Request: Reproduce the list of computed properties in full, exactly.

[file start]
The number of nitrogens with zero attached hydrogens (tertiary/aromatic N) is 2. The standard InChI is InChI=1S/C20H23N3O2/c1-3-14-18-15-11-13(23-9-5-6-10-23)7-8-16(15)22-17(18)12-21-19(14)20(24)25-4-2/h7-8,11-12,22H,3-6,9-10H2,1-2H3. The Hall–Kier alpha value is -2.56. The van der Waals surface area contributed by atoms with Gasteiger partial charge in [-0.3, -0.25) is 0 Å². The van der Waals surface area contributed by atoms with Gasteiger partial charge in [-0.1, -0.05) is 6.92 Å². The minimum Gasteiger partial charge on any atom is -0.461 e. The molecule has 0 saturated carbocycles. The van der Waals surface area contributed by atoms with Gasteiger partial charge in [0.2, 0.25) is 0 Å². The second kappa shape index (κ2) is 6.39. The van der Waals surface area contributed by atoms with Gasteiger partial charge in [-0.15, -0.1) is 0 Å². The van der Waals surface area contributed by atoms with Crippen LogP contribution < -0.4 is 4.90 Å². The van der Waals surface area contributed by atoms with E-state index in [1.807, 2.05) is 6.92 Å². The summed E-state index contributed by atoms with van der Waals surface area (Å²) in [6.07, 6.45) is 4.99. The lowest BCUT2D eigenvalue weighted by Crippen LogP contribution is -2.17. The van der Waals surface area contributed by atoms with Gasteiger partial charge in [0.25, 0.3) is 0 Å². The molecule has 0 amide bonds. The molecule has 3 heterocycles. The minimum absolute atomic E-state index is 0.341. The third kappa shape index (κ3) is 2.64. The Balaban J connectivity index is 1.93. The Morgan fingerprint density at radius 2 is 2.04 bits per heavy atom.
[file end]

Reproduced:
The number of nitrogens with zero attached hydrogens (tertiary/aromatic N) is 2. The standard InChI is InChI=1S/C20H23N3O2/c1-3-14-18-15-11-13(23-9-5-6-10-23)7-8-16(15)22-17(18)12-21-19(14)20(24)25-4-2/h7-8,11-12,22H,3-6,9-10H2,1-2H3. The Hall–Kier alpha value is -2.56. The van der Waals surface area contributed by atoms with Gasteiger partial charge in [-0.3, -0.25) is 0 Å². The van der Waals surface area contributed by atoms with Gasteiger partial charge in [-0.1, -0.05) is 6.92 Å². The minimum Gasteiger partial charge on any atom is -0.461 e. The molecule has 0 saturated carbocycles. The van der Waals surface area contributed by atoms with Gasteiger partial charge in [0.2, 0.25) is 0 Å². The second kappa shape index (κ2) is 6.39. The van der Waals surface area contributed by atoms with Gasteiger partial charge in [-0.15, -0.1) is 0 Å². The van der Waals surface area contributed by atoms with Crippen LogP contribution < -0.4 is 4.90 Å². The van der Waals surface area contributed by atoms with E-state index in [1.807, 2.05) is 6.92 Å². The summed E-state index contributed by atoms with van der Waals surface area (Å²) in [6.07, 6.45) is 4.99. The lowest BCUT2D eigenvalue weighted by Crippen LogP contribution is -2.17. The van der Waals surface area contributed by atoms with Gasteiger partial charge in [0.25, 0.3) is 0 Å². The molecule has 0 amide bonds. The molecule has 3 heterocycles. The minimum absolute atomic E-state index is 0.341. The third kappa shape index (κ3) is 2.64. The Balaban J connectivity index is 1.93. The Morgan fingerprint density at radius 2 is 2.04 bits per heavy atom.